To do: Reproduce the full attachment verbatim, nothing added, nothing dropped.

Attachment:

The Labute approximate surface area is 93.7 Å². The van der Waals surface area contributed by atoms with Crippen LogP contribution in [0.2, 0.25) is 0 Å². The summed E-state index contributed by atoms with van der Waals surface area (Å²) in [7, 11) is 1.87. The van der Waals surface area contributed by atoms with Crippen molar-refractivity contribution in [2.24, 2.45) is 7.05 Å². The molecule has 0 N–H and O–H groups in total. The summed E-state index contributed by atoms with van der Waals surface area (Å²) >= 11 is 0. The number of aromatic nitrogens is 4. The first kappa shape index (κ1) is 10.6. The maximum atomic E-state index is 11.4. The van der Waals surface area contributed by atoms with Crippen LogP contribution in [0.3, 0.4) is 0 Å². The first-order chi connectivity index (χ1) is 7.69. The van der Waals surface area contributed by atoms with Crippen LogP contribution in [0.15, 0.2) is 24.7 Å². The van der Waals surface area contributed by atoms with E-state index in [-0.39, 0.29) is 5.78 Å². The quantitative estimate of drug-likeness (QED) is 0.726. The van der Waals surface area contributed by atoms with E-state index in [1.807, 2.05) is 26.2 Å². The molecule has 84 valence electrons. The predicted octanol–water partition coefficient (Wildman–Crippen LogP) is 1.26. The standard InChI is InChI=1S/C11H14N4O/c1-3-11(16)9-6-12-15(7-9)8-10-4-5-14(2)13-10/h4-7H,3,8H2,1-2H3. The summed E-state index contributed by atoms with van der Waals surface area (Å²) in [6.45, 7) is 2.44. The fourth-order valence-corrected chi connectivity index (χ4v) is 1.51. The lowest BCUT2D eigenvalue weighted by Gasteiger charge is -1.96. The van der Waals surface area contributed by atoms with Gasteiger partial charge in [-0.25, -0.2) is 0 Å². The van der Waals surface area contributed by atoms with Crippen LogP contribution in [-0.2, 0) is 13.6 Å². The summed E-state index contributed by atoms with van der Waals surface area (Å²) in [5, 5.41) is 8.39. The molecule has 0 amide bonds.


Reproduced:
The Labute approximate surface area is 93.7 Å². The van der Waals surface area contributed by atoms with Crippen LogP contribution in [0.2, 0.25) is 0 Å². The summed E-state index contributed by atoms with van der Waals surface area (Å²) in [7, 11) is 1.87. The van der Waals surface area contributed by atoms with Crippen molar-refractivity contribution in [2.24, 2.45) is 7.05 Å². The molecule has 0 N–H and O–H groups in total. The summed E-state index contributed by atoms with van der Waals surface area (Å²) >= 11 is 0. The number of aromatic nitrogens is 4. The first kappa shape index (κ1) is 10.6. The maximum atomic E-state index is 11.4. The van der Waals surface area contributed by atoms with Crippen LogP contribution in [0.3, 0.4) is 0 Å². The first-order chi connectivity index (χ1) is 7.69. The van der Waals surface area contributed by atoms with Crippen LogP contribution in [0.15, 0.2) is 24.7 Å². The van der Waals surface area contributed by atoms with E-state index in [-0.39, 0.29) is 5.78 Å². The quantitative estimate of drug-likeness (QED) is 0.726. The van der Waals surface area contributed by atoms with E-state index in [1.807, 2.05) is 26.2 Å². The molecule has 84 valence electrons. The predicted octanol–water partition coefficient (Wildman–Crippen LogP) is 1.26. The standard InChI is InChI=1S/C11H14N4O/c1-3-11(16)9-6-12-15(7-9)8-10-4-5-14(2)13-10/h4-7H,3,8H2,1-2H3. The summed E-state index contributed by atoms with van der Waals surface area (Å²) in [6.45, 7) is 2.44. The fourth-order valence-corrected chi connectivity index (χ4v) is 1.51. The lowest BCUT2D eigenvalue weighted by Gasteiger charge is -1.96. The van der Waals surface area contributed by atoms with Gasteiger partial charge in [-0.25, -0.2) is 0 Å². The van der Waals surface area contributed by atoms with Crippen LogP contribution in [-0.2, 0) is 13.6 Å². The summed E-state index contributed by atoms with van der Waals surface area (Å²) in [5, 5.41) is 8.39. The molecule has 0 amide bonds.